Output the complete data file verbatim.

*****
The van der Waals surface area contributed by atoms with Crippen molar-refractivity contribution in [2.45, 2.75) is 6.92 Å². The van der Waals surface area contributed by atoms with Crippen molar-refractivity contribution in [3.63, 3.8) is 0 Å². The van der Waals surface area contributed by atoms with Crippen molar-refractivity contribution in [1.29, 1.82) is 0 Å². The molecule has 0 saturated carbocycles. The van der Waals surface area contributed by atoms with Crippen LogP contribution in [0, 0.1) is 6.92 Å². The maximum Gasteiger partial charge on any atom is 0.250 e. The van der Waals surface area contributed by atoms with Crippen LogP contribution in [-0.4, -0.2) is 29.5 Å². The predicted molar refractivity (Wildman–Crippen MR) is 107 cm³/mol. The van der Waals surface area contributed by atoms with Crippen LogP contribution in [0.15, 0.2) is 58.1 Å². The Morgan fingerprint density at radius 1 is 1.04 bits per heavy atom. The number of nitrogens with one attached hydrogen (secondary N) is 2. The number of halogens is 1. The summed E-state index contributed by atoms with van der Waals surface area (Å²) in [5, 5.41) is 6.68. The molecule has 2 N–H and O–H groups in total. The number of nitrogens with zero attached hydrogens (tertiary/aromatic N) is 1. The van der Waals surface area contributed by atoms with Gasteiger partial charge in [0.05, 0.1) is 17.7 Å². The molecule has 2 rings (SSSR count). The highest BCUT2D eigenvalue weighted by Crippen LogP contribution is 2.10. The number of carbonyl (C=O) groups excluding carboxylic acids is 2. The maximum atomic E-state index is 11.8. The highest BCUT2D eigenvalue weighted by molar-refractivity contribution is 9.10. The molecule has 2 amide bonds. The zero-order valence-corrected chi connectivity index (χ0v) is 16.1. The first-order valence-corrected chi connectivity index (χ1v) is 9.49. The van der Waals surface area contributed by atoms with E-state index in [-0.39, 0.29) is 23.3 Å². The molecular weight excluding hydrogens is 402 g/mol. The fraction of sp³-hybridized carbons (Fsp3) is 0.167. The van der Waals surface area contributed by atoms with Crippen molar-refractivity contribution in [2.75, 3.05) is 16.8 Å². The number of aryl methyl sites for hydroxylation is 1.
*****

The van der Waals surface area contributed by atoms with Crippen molar-refractivity contribution in [2.45, 2.75) is 6.92 Å². The van der Waals surface area contributed by atoms with Crippen molar-refractivity contribution in [3.63, 3.8) is 0 Å². The van der Waals surface area contributed by atoms with Crippen molar-refractivity contribution in [1.29, 1.82) is 0 Å². The molecule has 0 saturated carbocycles. The van der Waals surface area contributed by atoms with Crippen LogP contribution in [0, 0.1) is 6.92 Å². The maximum Gasteiger partial charge on any atom is 0.250 e. The van der Waals surface area contributed by atoms with Crippen LogP contribution in [-0.4, -0.2) is 29.5 Å². The predicted molar refractivity (Wildman–Crippen MR) is 107 cm³/mol. The van der Waals surface area contributed by atoms with Crippen LogP contribution in [0.15, 0.2) is 58.1 Å². The Morgan fingerprint density at radius 1 is 1.04 bits per heavy atom. The number of nitrogens with one attached hydrogen (secondary N) is 2. The number of halogens is 1. The summed E-state index contributed by atoms with van der Waals surface area (Å²) in [5, 5.41) is 6.68. The molecule has 2 N–H and O–H groups in total. The number of nitrogens with zero attached hydrogens (tertiary/aromatic N) is 1. The van der Waals surface area contributed by atoms with Gasteiger partial charge in [0.05, 0.1) is 17.7 Å². The molecule has 2 rings (SSSR count). The highest BCUT2D eigenvalue weighted by Crippen LogP contribution is 2.10. The number of carbonyl (C=O) groups excluding carboxylic acids is 2. The maximum atomic E-state index is 11.8. The highest BCUT2D eigenvalue weighted by molar-refractivity contribution is 9.10. The molecule has 2 amide bonds. The zero-order valence-corrected chi connectivity index (χ0v) is 16.1. The first-order valence-corrected chi connectivity index (χ1v) is 9.49. The van der Waals surface area contributed by atoms with E-state index in [-0.39, 0.29) is 23.3 Å². The molecular weight excluding hydrogens is 402 g/mol. The fraction of sp³-hybridized carbons (Fsp3) is 0.167. The van der Waals surface area contributed by atoms with Crippen molar-refractivity contribution in [2.75, 3.05) is 16.8 Å². The number of aryl methyl sites for hydroxylation is 1.